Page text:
We teamed up with O’Flynn Medical to give you expert advice on the dos and don’t when looking after a newborn! Take a look at Conor O’Flynn’s expert advice:
The arrival of a newborn baby is a naturally nerve-racking time, especially when it’s your first child. Like many things in life, nothing quite prepares you for the experience. That being said, it doesn’t hurt to have an idea of what to expect. We’ve put together this collection of dos and don’ts when looking after a newborn baby, whether you’re a new parent or stepping in to babysit, to help you find your way when the time comes.
When handling the arrival of a newborn, you don’t necessarily want to start out with a list of negativity telling you what not to do, so we’ll start with the dos. You’ll find that many of these make intuitive sense if you think about them.
Newborn babies lack the muscles to support their head’s weight, which can lead to serious problems if they are not properly supported when moving them around or cuddling them. Most parents will find that this becomes second nature incredibly quickly.
It will take your newborn baby a while to develop a strong immune system, so you should take care not to expose them to too much in the way of germs early on. One way to achieve this is by washing your hands before handling your baby any time you’ve potentially exposed your hands to germs, such as gardening, handling a parcel that’s just been delivered, and, of course, changing a nappy.
It’s important to make sure your newborn baby is not too warm or cold in general, but it is also important to pay attention to their actual temperature, especially if they are unwell. For example, a baby’s running a fever might begin to shiver in the same way they would when cold, but the last thing you want to do with a baby running a fever is put more clothes on them.
We’re sure this one didn’t need saying, but it’s worth underscoring the importance of spending time with your baby as they develop. This is important for them, of course, but it’s also important for you. Not only do you get to see them grow—something happens very quickly in those early months—but you will also be more attuned to their mannerisms and personality, and are more likely to catch any signs of a problem. For mothers who express milk rather than breastfeeding directly, consider holding your baby while you use your breast pump so that they still get that quality time with you.
There are, of course, several things you shouldn’t do with your newborn baby. Again, most of this will make sense if you think about it.
It doesn’t matter if it is during playtime, and you’re getting a little too rough, or if you’re frustrated after being woken up for the fifth time that night, you should never shake your baby. Shaking can lead to bleeding in the brain, which can, in the worst cases, lead to death. This applies across the board, even for waking your baby up. Rather than shaking, try gently blowing on their cheeks or tickling their feet.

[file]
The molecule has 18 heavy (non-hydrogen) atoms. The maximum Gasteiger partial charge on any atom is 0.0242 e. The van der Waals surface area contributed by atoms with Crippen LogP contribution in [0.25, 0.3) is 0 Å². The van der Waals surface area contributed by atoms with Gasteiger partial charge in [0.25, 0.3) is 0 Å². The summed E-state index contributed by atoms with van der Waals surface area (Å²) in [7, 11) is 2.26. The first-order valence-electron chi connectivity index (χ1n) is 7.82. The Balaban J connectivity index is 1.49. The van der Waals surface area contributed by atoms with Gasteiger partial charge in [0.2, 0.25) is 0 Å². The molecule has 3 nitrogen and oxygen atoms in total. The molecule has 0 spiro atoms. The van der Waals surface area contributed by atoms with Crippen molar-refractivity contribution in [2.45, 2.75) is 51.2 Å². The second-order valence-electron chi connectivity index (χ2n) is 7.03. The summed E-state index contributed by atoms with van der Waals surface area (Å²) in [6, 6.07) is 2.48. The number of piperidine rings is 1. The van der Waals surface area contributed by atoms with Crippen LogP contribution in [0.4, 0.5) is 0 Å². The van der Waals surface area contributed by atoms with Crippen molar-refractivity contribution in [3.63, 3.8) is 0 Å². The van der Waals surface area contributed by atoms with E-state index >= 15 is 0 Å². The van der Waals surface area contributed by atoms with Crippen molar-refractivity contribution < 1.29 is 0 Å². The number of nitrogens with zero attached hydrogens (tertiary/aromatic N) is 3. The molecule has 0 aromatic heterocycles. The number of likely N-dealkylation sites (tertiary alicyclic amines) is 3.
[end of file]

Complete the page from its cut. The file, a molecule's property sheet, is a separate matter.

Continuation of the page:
Your baby will want to be near you, and you’ll probably want to be near your baby. Those nights when they just won’t sleep unless you’re in direct contact with them can be incredibly draining, and it may be tempting to just lay them down in bed with you so you can both get some sleep. Don’t do that.
We all move around to some degree in our sleep, and if you happened to roll onto your baby, or drape an arm across them, they could get too warm, struggling to breathe, or worse.
Whether you’re putting them in a carrier, pram, or car seat, don’t be lackadaisical about strapping your baby in. Their bodies are much more susceptible to harm than ours, and any accidents that might happen as a result of not being safely fastened in will be all the more serious.
Raising a baby can be frustrating, especially when you are sleep-deprived. Always remember that they don’t know what they are doing, and they are not trying to upset you. Shouting at them will only upset them and make you feel guilty.
There are, of course, many more dos and don’ts we could list for looking after a newborn baby. Generally speaking, it is a matter of common sense. There are things you might not have known without a little help, but the vast majority of it is intuitive, and you might be surprised how naturally looking after a newborn feels.
Author Bio: This article was written by Conor O’Flynn of O’Flynn Medical. Conor has over two decades of experience in working with new parents and advising mothers on breastfeeding and using breast pumps.
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